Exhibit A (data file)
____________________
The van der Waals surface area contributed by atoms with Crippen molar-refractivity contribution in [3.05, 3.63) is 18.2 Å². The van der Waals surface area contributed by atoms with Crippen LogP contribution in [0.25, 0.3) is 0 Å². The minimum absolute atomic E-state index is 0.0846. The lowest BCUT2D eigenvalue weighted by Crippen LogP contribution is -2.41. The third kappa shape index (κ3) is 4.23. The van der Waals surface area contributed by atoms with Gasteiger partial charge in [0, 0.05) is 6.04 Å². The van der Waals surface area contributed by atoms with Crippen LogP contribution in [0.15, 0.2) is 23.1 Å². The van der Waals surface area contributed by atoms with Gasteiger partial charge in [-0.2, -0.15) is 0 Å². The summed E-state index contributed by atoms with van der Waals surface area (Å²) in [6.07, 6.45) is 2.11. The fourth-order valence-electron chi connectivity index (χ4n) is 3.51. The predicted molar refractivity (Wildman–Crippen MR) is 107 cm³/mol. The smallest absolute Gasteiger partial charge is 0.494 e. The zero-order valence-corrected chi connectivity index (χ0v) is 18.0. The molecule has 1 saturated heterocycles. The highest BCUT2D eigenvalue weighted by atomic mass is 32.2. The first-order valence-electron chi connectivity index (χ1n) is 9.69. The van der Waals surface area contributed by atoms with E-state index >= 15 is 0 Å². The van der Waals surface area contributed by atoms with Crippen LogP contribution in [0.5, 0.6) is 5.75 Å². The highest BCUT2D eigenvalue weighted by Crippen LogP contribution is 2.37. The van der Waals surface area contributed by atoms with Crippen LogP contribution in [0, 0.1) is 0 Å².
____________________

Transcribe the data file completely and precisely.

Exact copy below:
The van der Waals surface area contributed by atoms with Crippen molar-refractivity contribution in [3.05, 3.63) is 18.2 Å². The van der Waals surface area contributed by atoms with Crippen LogP contribution in [0.25, 0.3) is 0 Å². The minimum absolute atomic E-state index is 0.0846. The lowest BCUT2D eigenvalue weighted by Crippen LogP contribution is -2.41. The third kappa shape index (κ3) is 4.23. The van der Waals surface area contributed by atoms with Gasteiger partial charge in [0, 0.05) is 6.04 Å². The van der Waals surface area contributed by atoms with Crippen LogP contribution in [0.15, 0.2) is 23.1 Å². The van der Waals surface area contributed by atoms with Gasteiger partial charge in [-0.2, -0.15) is 0 Å². The summed E-state index contributed by atoms with van der Waals surface area (Å²) in [6.07, 6.45) is 2.11. The fourth-order valence-electron chi connectivity index (χ4n) is 3.51. The predicted molar refractivity (Wildman–Crippen MR) is 107 cm³/mol. The smallest absolute Gasteiger partial charge is 0.494 e. The zero-order valence-corrected chi connectivity index (χ0v) is 18.0. The molecule has 1 saturated heterocycles. The highest BCUT2D eigenvalue weighted by atomic mass is 32.2. The first-order valence-electron chi connectivity index (χ1n) is 9.69. The van der Waals surface area contributed by atoms with E-state index >= 15 is 0 Å². The van der Waals surface area contributed by atoms with Crippen LogP contribution in [0.5, 0.6) is 5.75 Å². The highest BCUT2D eigenvalue weighted by Crippen LogP contribution is 2.37. The van der Waals surface area contributed by atoms with Crippen LogP contribution in [0, 0.1) is 0 Å².